Many people think that we should aim for 8 hours of elusive sleep each night but most people do not really understand the importance sleep plays in our physical health. Like helping to repair and healing blood vessels. Sleep also helps with high blood pressure. Increased risk of heart disease, diabetes, stroke and kidney diseases are all linked to lack of proper sleep. Sleeping also plays a restorative role on the brain. Memory consolidation occurs during slow wave and as such, different pieces of what we learn during the day are pieced together and carefully stored as knowledge to be accessed later.
Extra sleep has also proven to improve athletic performance. In 2008, a study of five swimmers showed that when they extended their sleep to 10 hours a day for six to seven weeks, the athletes could swim faster and react more quickly. Similarly researchers at Harvard University and Boston College found that during sleep is when emotional components of memory are strengthened. As a result, sleep aids in creativity.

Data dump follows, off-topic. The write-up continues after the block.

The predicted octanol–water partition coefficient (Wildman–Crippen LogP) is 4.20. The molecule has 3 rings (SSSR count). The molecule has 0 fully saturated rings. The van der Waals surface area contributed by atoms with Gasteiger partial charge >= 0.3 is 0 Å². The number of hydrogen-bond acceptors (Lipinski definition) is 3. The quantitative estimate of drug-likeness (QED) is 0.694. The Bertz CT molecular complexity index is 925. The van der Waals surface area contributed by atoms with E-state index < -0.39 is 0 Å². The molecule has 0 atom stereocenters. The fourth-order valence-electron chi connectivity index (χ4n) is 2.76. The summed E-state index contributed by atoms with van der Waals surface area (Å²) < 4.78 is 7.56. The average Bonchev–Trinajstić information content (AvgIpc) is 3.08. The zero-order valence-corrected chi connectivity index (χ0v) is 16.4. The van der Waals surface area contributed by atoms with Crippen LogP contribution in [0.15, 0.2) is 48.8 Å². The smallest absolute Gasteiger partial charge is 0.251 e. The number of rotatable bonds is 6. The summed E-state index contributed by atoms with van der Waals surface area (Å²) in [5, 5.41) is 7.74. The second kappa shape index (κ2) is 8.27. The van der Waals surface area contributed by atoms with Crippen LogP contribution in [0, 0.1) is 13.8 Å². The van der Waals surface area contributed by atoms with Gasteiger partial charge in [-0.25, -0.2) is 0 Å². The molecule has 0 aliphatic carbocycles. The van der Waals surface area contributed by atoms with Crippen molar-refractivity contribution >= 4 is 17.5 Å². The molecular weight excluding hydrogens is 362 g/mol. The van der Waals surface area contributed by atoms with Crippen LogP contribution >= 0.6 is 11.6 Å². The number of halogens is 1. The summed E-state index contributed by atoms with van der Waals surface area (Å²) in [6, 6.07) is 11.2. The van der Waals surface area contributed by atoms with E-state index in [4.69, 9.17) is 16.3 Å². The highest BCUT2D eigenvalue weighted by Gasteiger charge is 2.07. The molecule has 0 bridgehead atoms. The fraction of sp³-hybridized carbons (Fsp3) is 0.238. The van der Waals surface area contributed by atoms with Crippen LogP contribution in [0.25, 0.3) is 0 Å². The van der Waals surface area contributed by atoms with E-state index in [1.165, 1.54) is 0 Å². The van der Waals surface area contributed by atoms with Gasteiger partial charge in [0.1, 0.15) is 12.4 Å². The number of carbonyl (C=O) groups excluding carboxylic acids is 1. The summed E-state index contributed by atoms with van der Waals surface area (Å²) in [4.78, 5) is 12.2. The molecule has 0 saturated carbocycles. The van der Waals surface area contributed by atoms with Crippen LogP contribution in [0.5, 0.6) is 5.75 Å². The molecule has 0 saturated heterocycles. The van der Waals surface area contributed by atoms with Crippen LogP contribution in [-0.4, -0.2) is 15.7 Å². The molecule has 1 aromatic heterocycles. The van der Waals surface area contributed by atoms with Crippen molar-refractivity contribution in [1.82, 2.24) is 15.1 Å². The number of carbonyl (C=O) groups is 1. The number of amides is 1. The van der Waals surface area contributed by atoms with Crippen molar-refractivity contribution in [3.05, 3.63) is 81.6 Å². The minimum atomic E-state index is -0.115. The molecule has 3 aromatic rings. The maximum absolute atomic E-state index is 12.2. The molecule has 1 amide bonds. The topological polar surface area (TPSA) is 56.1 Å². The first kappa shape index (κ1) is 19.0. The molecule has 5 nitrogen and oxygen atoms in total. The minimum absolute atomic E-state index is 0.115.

Sleep also helps with weight loss. Or at least helps with curbing appetite. Hunger is controlled by two hormones: leptin and ghrelin. Leptin is a hormone that is produced in your fat cells. The less leptin you produce, the more your stomach feels empty. The more ghrelin you produce, the more you stimulate hunger while also reducing the amount of calories you burn (your metabolism) and increasing the amount fat you store. In other words, you need to control leptin and ghrelin to successfully lose weight but sleep deprivation makes that nearly impossible. Research published in the Journal of Clinical Endocrinoloy and Metabolism found that sleeping less than six hours triggers the area of your brain that increases your need for food while also depressing leptin and stimulating ghrelin.